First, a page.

The Sheffield Shield, arguably the world’s greatest domestic cricket competition, has entered its 127th year in 2019-20.
The Sheffield Shield, arguably the world’s greatest domestic cricket competition, has entered its 127th year in 2019-20.
NEW DELHI: The Indian cricket board’s (BCCI) tiff with the International Cricket Council (ICC) is growing by the day. In a move which can potentially eat into India’s share in revenue, the ICC has kept BCCI out of the newly-formed working group which will consider the future governance structure of the ICC. The group will challenge the membership status that will allow more independent directors in the ICC board.
TOI has learnt that the group has been formed to further negate the impact of the ‘Big Three’ model which was formed to ensure India, Australia and England receive the lion’s share of ICC revenues. Interestingly, the working group doesn’t have any representation from England and Wales Cricket Board (ECB) too. The group which is suggested to carry out the governance reforms will be headed by Cricket Australia (CA) chairman Earl Eddings and supported by Pakistan Cricket Board chairman Ehsan Mani, New Zealand Cricket chairman Greg Barclay, Cricket South Africa president Chris Nenzani, Cricket West Indies president Ricky Skerritt and Cricket Scotland chairman Tony Brian. Interestingly, an ICC working group usually has CEOs and member representatives of boards in a fair ratio
“The ICC has been consciously trying to go back to the model that was followed from 1998 to 2016. The ICC’s revenues have grown significantly and the BCCI gets a fair share. The other established member boards are struggling with finances and the associates need more funding. That’s why it was first suggested in the annual meeting in London in July that ICC should hold its own events every year to generate more revenue but the BCCI disowned the proposal,” sources in the ICC told TOI. “The management in the ICC believes that previous model was fair than the model suggested by the previous BCCI regime,” the source added. BCCI has been contending that it should get more percentage of the revenues than others as it generates maximum revenues but the ICC, led by chairman Shashank Manohar, had slashed BCCI’s proposed share in the preceding years.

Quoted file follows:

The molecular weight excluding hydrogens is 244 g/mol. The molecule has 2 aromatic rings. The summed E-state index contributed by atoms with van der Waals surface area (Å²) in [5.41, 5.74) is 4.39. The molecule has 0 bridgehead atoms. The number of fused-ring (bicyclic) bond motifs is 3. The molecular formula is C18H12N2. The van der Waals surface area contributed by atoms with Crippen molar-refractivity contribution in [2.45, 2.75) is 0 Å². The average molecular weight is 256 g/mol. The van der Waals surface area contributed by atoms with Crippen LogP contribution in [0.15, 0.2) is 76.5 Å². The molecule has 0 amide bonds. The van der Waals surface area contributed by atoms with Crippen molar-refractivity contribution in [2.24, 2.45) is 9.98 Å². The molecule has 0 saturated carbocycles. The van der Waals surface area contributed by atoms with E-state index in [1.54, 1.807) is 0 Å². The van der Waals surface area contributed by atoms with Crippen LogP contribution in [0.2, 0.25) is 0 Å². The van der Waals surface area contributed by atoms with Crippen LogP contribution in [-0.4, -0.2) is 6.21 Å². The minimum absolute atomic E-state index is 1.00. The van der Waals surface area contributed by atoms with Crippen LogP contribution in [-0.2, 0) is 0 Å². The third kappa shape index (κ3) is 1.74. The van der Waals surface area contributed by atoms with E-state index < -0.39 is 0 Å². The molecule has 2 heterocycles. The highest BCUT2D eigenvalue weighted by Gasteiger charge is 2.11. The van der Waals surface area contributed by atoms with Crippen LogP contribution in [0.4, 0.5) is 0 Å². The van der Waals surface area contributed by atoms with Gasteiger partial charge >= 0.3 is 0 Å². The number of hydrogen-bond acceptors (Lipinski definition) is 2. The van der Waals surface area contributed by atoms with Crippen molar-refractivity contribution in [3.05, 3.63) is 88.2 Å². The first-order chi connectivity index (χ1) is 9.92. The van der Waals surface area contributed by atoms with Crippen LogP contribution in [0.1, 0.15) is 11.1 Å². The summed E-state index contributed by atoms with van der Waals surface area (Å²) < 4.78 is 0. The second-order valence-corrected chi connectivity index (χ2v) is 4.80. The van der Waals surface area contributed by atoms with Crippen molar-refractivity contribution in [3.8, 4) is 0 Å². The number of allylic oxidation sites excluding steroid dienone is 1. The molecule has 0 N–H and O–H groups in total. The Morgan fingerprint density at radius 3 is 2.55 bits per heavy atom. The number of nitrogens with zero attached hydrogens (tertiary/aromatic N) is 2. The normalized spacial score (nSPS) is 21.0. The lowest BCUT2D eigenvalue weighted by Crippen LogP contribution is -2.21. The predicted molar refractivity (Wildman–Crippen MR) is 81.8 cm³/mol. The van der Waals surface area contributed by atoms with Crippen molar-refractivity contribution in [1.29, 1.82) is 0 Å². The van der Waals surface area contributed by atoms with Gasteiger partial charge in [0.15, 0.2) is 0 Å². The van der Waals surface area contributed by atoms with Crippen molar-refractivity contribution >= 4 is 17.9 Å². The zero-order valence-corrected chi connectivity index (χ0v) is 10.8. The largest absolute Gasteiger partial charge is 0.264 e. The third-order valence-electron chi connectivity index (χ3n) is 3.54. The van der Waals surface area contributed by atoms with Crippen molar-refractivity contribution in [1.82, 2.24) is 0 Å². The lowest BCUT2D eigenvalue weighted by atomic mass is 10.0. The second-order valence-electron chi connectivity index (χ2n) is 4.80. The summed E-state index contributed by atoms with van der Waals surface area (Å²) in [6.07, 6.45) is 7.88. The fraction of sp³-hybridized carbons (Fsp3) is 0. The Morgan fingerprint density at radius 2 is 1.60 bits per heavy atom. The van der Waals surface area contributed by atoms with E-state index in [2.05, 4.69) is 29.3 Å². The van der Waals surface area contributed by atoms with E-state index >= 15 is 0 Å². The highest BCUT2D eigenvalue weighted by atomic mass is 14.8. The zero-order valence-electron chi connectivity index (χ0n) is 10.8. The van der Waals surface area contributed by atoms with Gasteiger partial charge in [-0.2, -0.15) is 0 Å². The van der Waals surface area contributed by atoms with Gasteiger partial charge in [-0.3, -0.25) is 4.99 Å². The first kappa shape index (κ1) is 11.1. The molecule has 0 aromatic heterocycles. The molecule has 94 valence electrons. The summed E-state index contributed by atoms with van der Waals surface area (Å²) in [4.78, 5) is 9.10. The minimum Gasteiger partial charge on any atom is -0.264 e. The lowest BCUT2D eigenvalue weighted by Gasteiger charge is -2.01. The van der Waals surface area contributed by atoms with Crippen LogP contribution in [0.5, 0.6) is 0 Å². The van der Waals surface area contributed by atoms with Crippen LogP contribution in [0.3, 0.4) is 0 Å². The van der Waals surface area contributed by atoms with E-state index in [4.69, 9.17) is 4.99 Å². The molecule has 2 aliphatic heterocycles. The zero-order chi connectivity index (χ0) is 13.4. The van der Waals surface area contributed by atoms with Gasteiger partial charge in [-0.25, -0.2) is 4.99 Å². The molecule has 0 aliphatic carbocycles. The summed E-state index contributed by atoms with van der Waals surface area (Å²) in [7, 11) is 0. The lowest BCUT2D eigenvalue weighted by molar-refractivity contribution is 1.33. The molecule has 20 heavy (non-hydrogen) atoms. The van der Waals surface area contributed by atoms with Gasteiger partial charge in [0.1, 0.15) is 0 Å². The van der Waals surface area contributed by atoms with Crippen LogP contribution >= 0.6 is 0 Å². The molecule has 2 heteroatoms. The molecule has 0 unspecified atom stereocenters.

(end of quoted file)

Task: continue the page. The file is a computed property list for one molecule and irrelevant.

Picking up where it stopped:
However, BCCI, fighting its administrative shenanigans, has been caught off guard. BCCI CEO Rahul Johri, who was nominated by the Supreme Court-appointed Committee of Administrators to attend the ICC board meeting last week, was not informed about this development. BCCI’s representative, incumbent acting secretary Amitabh Choudhary, was aware when the group was constituted. “There is no BCCI in place at the moment. There is no point in discussing things with CoA chief Vinod Rai and Johri. The man that needs to be spoken to is BCCI president-elect Sourav Ganguly. And that will happen after he assumes office on October 23,” a top BCCI official told TOI.
THERE were joint winners of two awards when Berkshire County Cricket Club held their annual dinner and presentation evening at Henley CC.
Archie Carter and Toby Greatwood shared the most improved player trophy, while Henley team-mates Tom Nugent and Andy Rishton were joint winners of the player of the year award with Rhodri Lewis voted the young player of the year.
Wokingham batsman Carter was unable to attend as he is playing in Australia, and Henley left-arm spinner Lewis was also not able to get to the function held last Friday.
Wargrave pace bowler Greatwood has just signed an Academy contract with Middlesex.
Chairman Neil Doody congratulated skipper James Morris and his team on another tremendously successful season, which saw them retain the Western Division title and MCCA Championship, in addition to regaining the MCCA Trophy.
Doody said Morris was “without doubt the most successful skipper in the club’s history” and he also praised the “outstanding” work of coaches Tom Lambert and Stewart Davison.
Lambert revealed Rishton and Euan Woods have now joined the county’s coaching team.
Morris, whose side are unbeaten in 34 Western Division and Championship play-off games, said he is “starting to run out of superlatives” when describing the county’s players and coaching staff.